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pISSN : 2093-4378 / eISSN : 2093-4386

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2018, Vol.25, No.2

  • 1.

    Radiological Results of the Double-Balloon Inflation Technique during Kyphoplasty

    Dae-Ho Ha | Dae-Moo Shim | 김태균 and 2other persons | 2018, 25(2) | pp.41~46 | number of Cited : 0
    Study Design: Retrospective case-control study. Objectives: We analyzed the radiological results of the double-balloon inflation technique in terms of its ability to reduce cement leakage, to increase bone cement bonding, and to promote anterior column height recovery. Summary of Literature Review: Various methods, such as the egg-shell technique, have been proposed to prevent leakage of cement during kyphoplasty in cases of osteoporotic compression fracture. Materials and Methods: This study analyzed 18 patients diagnosed with osteoporotic compression fracture of the lumbar spine who underwent the double-balloon inflation technique after April 2015, and 30 consecutive patients with the same diagnosis who were treated using the conventional method prior to April 2015. We analyzed the radiological results on immediate postoperative simple X-rays in the anteroposterior and lateral views, 6-week postoperative lateral X-rays, and 6-month postoperative lateral X-rays to detect changes in anterior vertebral height and the cement leakage rate. Results: The average anterior vertebral height increased by 7.58 mm in the double-balloon inflation group, and by 5.8 mm in the conventional group on the immediate postoperative radiographs (p=0.044). On average, a decrease of 3.08 mm was observed at 6 weeks postoperatively in the double-balloon inflation group, in contrast to a decrease of 4.68 mm in the conventional group (p=0.149). At the 6-month postoperative follow-up, an average decrease of 1.45 mm was found in the double-balloon inflation technique group, while a decrease of 1.40 mm was found in the conventional group (p=0.9110). The cement leakage rate was 22% in the double-balloon inflation group and 27% in the conventional group (p=0.730). Conclusions: Compared to the conventional method, the double-balloon inflation technique can be done more safely, and also promotes a greater recovery of anterior vertebral height.
  • 2.

    Relationship between Lumbar Disc Degeneration and Back Muscle Degeneration

    Kyung-Sub Song | Seung-Hwan Lee | Byeong-Mun Park and 5other persons | 2018, 25(2) | pp.47~53 | number of Cited : 0
    Study Design: Retrospective evaluation. Objectives: To determine the relationship between lumbar disc degeneration and back muscle degeneration. Summary of Literature Review: In the degenerative cascade of the spine described by Kirkaldy-Willis, degeneration of the disc and of the facet joint co-occur with aging. However, the muscles of the back are not included in this model. Several studies have reported significant correlations between back muscle degeneration and facet joint arthritis. The purpose of our study was to evaluate relationships between lumbar disc degeneration and fatty degeneration of the back muscles. Materials and Methods: In this study, 65 patients over the age of 50 years who had undergone lumbar spine MRI in our orthopaedic clinic were recruited. Fatty degeneration of the back muscles was qualitatively graded from I to III by the degree of the fat signal in the muscle layer, including both the multifidus and erector spinae. Lumbar disc degeneration was graded from I to V according to the Pfirrmann grade. Correlations between the back muscle degeneration grade and radiological parameters were analyzed. Results: The degeneration grade of the multifidus correlated positively with age and the grade of disc degeneration. Correlations with other radiologic parameters were not significant. The degeneration grade of the erector spinae correlated positively with age. Other radiologic parameters were not significant. Conclusions: There was a significant correlation between lumbar disc degeneration and multifidus degeneration. Erector spinae degeneration was correlated with age, but not with lumbar disc degeneration. The degenerative cascade of the spine was accompanied by fatty changes of the multifidus with aging.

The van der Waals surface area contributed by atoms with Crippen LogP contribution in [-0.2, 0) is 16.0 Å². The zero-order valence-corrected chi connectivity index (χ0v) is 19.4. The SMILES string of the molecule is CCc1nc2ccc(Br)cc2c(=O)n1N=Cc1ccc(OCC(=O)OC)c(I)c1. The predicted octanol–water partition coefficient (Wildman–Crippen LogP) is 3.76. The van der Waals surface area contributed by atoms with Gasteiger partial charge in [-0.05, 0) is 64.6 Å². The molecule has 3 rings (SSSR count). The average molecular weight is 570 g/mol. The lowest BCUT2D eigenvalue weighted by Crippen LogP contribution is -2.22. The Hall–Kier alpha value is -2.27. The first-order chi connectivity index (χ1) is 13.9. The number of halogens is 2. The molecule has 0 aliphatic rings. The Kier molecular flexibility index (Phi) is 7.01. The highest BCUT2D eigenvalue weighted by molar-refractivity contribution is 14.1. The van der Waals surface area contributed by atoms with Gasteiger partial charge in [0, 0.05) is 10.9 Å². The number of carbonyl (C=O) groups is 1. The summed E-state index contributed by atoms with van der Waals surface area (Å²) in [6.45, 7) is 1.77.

• 3.

    The Effect of Cervical Lordosis on Cervical Disc Degeneration in Patients with a High T1 Slope

    Sung-Ha Hong | Seung-Hwan Lee | Byeong-Mun Park and 2other persons | 2018, 25(2) | pp.54~59 | number of Cited : 0
    Study Design: Retrospective evaluation. Objectives: To analyze the effect of cervical lordosis on cervical disc degeneration in patients with a high T1 slope. Summary of Literature Review: The T1 slope is known to be a parameter that may be very useful in evaluating sagittal balance. We previously reported that a low T1 slope was a potential risk factor for cervical spondylosis, especially in the C6-7 cervical segment. However, no study has analyzed the effect of cervical lordosis in patients with a high T1 slope (>25) on cervical disc degeneration. Materials and Methods: Seventy-seven patients with a high T1 slope who underwent cervical spine MRI in our orthopedic clinic were enrolled. Patients were divided into 2 groups according to cervical compensation. The radiologic parameters obtained from radiography and cervical spine MRI were compared between the uncompensated group (cervical lordosis <25) and the compensated group (cervical lordosis ≥25). Results: In the uncompensated group, the average degeneration grade of each segment was 2.72 (±0.70) in C2-3, 3.00 (±0.76) in C3-4, 3.02 (±0.91) in C4-5, 3.37 (±0.95) in C5-6, and 2.95 (±0.98) in C6-7. The average degeneration grade of each segment in the compensated group was 2.38 (±0.78) in C2-3, 2.38 (±0.60) in C3-4, 2.62 (±0.60) in C4-5, 2.82 (±0.72) in C5-6, and 2.41 (±0.74) in C6-7. The degeneration grade was significantly higher in the uncompensated group than in the compensated group for all cervical segments. The risk of high-grade degeneration of C3-4 was significantly higher in the uncompensated group (odds ratio = 6.268; 95% CI, 2.232-17.601; p<.001). Conclusions: Patients with a high T1 slope without compensation of cervical lordosis had a higher grade of degeneration in all cervical segments.